The Nationalist Agenda

The Nationalist Agenda

Throughout the last few decades, reports about a global rise of nationalism have been common. This article examines the trend and its potential consequences for policy-making.

Nationalism is not just a single phenomenon, it has multiple dimensions that can shape its evolution and impact. These include cultural, economic and political attitudes as well as actors and groups that promote nationalist agendas.

Nationalism as a ‘wave’

Nationalism is a term often used to describe a group of people who share a common ideology, culture, and identity. It has been a significant force in global politics and has played a role in the development of nations since the establishment of modern national states, which are defined as independent territorial entities.

The Nationalist Agenda

In its simplest sense, nationalism is a set of beliefs and values that promote the idea that a country is unique in the world. It is also a set of beliefs and values that encourage solidarity between a group of people, despite their differences (Hechter 2000).

There are many ways to define and understand nationalism, but the essence of it lies in its belief that the people who make up a particular nation share certain characteristics that distinguish them from others. These characteristics include physical, ethnic, and territorial features, as well as a common cultural and ideological belief.

It is important to note, however, that nationalism is a complex phenomenon, and it can have both positive and negative outcomes. Some forms of nationalism, for example, focus purely on self-determination and ignore other nations or their rights to exist. This is often done through political means, such as war or economic policies.

Other types of nationalism, such as jingoism and chauvinism, have negative elements, such as making exaggerated claims about the superiority of one country over another. These may be aimed at other countries or groups, and usually are meant to insult or threaten them.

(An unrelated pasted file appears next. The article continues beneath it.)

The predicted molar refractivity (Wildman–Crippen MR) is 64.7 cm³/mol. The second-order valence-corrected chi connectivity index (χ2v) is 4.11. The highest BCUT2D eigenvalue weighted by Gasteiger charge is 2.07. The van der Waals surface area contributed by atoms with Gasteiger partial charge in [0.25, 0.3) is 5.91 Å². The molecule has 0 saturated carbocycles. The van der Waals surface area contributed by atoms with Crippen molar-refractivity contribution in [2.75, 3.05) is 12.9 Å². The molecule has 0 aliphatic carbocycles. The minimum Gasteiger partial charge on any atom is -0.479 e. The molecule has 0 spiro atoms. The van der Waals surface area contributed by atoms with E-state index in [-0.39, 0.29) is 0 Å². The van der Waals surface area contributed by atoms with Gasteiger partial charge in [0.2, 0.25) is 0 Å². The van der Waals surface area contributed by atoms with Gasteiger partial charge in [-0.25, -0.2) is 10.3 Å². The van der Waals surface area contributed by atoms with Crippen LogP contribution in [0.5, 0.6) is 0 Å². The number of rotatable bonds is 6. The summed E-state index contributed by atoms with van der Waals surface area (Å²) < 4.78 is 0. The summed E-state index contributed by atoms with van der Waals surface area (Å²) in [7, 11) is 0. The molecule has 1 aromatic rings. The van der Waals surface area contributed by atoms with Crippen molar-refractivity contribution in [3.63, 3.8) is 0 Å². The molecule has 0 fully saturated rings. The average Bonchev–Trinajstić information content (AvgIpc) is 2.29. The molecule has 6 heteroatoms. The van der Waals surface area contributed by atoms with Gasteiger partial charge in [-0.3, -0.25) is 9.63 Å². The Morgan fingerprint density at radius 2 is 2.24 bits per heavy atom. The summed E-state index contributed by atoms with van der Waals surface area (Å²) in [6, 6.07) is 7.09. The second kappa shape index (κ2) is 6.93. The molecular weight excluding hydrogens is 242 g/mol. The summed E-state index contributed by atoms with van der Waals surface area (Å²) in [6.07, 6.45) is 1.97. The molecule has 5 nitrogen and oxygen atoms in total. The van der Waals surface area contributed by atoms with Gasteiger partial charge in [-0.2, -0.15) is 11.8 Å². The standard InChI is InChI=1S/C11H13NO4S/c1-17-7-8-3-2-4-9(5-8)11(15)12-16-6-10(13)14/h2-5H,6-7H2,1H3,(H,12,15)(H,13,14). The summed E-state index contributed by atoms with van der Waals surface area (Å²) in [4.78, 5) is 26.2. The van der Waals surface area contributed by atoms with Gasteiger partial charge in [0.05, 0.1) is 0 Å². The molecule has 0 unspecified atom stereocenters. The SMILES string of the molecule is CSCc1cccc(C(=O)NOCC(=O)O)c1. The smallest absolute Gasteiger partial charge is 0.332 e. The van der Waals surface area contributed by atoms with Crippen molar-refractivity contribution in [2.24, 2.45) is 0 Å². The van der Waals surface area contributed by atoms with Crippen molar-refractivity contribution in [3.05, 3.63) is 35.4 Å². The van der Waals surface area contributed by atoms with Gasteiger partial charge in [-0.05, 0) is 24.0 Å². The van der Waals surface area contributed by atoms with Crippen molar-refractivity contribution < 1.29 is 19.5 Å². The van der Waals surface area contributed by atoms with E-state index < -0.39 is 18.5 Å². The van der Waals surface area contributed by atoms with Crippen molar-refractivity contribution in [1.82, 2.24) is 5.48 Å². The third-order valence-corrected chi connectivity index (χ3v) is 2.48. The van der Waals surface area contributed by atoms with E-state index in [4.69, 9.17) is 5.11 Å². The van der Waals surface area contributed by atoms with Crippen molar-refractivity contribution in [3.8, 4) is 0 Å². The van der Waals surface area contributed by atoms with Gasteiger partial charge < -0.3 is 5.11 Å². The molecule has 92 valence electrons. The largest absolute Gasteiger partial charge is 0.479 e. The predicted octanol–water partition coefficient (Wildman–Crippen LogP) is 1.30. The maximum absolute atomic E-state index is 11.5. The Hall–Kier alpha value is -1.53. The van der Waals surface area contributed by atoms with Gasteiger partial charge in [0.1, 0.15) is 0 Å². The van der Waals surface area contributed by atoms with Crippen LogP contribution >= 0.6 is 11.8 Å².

Finally, there is economic nationalism, which is a type of nationalist ideology that opposes multilateral trade agreements and prefers bilateral or unilateral trade deals. This form of nationalism has grown in popularity in recent years, especially in Europe.

Economic nationalism has gained support among people who feel that their country’s economy is lagging behind others. This includes people who feel that multinational companies are benefiting from global trade agreements at the expense of their own economy.

In addition, some economic nationalists believe that businesses should be more tax-friendly and less regulated. They also advocate for the government to increase investment in infrastructure and other public projects.

The escalation from virulent to violent nationalism is a cognitive process, which occurs when a person switches the frame of their social environment from a ‘normal’ frame to a ‘crisis’ frame. This ‘crisis’ frame can be made up of memories and symbols, which create a fear or hatred of the other.

These frames can help an individual to structure their behavior and, in some cases, even facilitate the use of violence against other people. This is because it shifts the social reality around them in such a way that they are no longer able to ignore it or take for granted its existence.

It is a form of political ideology, and it can be used to support or defeat governments in power. Its supporters are often members of elite groups, and it can be used to achieve specific goals such as winning elections or influencing policy.

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